In the next test, I thought of an interesting question. Can abstract methods in abstract classes be static?

Error: Java: invalid modifier combination: abstract and static. Error: Java: invalid modifier combination: abstract and static

public abstract class AbstractTest {
 //Illegal modifier combination
    public static abstract void test();

    public static void main(String[] args) {

Static member methods mean that they can be used (inside or through a class) without instantiation. However, it can also be accessed from the instance without errors, but the IDE will issue a warning because it violates the static design semantics;

Abstract methods mean that there is no method body, that is, there is only one method declaration that needs to be implemented by subclasses.

We need to realize that we can have static methods in abstract classes. For example, if we put the main method in an abstract class, our program can run from it.

In this case, the combination of static abstract methods has no meaning to this abstract class. Because it has no method body, it cannot be used by classes.

It is completely acceptable to allow such a "static abstract" method, because in a non Abstract subclass, the sub method implementing the abstract method is still static, that is, the class method of the subclass.

This statement has some meaning, but what it still does not solve is the violation of the "static" semantics of the parent class by the "static abstract" method

Can static methods be overridden by subclasses?

The answer is: static methods cannot be overridden by subclasses. (including rewrite definition)

But! In fact, we can redefine the same method as its static parent method test() in the subclass.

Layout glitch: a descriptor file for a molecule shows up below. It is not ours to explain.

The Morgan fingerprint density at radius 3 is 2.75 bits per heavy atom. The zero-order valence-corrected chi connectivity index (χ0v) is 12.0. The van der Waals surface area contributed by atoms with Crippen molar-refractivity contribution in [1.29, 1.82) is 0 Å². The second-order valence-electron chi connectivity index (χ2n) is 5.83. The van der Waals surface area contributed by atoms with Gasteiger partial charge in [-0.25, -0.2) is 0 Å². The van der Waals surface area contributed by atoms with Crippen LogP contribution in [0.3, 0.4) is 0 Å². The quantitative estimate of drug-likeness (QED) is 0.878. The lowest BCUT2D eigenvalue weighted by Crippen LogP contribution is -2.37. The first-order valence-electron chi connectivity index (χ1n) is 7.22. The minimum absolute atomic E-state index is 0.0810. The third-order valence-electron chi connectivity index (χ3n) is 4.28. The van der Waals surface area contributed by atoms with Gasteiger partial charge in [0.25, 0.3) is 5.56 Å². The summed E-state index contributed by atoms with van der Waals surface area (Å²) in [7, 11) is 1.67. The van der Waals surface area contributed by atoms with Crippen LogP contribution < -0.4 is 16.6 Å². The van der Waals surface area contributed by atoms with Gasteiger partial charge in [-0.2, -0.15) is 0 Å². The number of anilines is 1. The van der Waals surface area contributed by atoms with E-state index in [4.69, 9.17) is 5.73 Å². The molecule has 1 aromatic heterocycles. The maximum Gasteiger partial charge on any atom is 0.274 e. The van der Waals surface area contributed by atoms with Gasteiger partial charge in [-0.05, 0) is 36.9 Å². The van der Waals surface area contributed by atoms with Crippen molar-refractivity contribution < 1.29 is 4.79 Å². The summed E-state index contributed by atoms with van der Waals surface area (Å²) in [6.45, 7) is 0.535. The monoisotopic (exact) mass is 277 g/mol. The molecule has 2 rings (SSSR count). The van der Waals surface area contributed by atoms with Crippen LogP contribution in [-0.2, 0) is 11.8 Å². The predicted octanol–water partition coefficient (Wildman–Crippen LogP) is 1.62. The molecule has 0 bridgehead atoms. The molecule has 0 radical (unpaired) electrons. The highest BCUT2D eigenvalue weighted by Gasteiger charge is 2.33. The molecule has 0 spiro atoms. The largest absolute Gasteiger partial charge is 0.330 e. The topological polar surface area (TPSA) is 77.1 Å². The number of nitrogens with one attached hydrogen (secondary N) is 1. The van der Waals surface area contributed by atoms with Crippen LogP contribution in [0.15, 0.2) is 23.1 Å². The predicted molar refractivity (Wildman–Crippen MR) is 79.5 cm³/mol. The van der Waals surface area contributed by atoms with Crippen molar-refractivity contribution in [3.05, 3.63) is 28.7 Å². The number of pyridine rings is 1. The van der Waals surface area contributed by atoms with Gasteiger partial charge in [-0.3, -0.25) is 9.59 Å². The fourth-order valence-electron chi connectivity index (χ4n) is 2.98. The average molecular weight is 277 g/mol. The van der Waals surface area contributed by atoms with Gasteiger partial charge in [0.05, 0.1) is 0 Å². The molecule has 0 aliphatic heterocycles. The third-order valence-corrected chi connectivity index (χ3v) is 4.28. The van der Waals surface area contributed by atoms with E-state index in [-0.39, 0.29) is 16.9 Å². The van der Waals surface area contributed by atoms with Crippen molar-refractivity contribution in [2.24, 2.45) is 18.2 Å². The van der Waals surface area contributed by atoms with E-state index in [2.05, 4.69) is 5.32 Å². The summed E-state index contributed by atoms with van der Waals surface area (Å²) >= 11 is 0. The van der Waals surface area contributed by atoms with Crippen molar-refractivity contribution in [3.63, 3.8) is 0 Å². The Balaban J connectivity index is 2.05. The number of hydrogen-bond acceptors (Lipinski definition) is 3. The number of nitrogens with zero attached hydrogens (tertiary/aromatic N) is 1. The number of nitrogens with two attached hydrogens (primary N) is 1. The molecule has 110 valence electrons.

package biguo.classConstruct;

public class AbstractTest {

    public static  void test(){
        System.out.println("This is AbstractTest's static test!");

    public static  void print(){
        System.out.println("This is AbstractTest's static print!");

    public static void main(String[] args) {

        AbstractTestSon abstractTestSon=new AbstractTestSon();

class AbstractTestSon extends AbstractTest{
    public static void test(){
        System.out.println("This is AbstractTest-Son's static test!");

This is AbstractTest's static test!
This is AbstractTest-Son's static test!
This is AbstractTest's static print!

This is AbstractTest's static print!
This is AbstractTest-Son's static test!

The output results show that static methods in the parent class that are not overridden by subclasses can be accessed by subclasses and their objects, but for methods overridden by subclasses, subclasses and their objects can only call their own methods.

Why can't a subclass "override" the method of the parent class, but "method hiding"?

Because method Overriding is a feature of OOP language. In Java, it is a way to realize "runtime polymorphism!! in the case of a method with the same name with the same signature of a parent class and a child class, there won't be any run-time polymorphism.

four   Inheritance of abstract classes

If the abstract parent class cannot implement all abstract methods, the subclasses derived from the abstract parent class must also be declared abstract.

Abstract classes can define constructors that can be called by subclasses in constructors.

Subclasses of non abstract classes that can be declared abstract.

5, Contradiction between definition and abstraction

The last keyword can modify classes, methods, and variables.

The last modified class cannot be derived; the last modifier method prohibits overriding subclasses.

Thus, definition and abstraction are incompatible

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Topics: Java Programming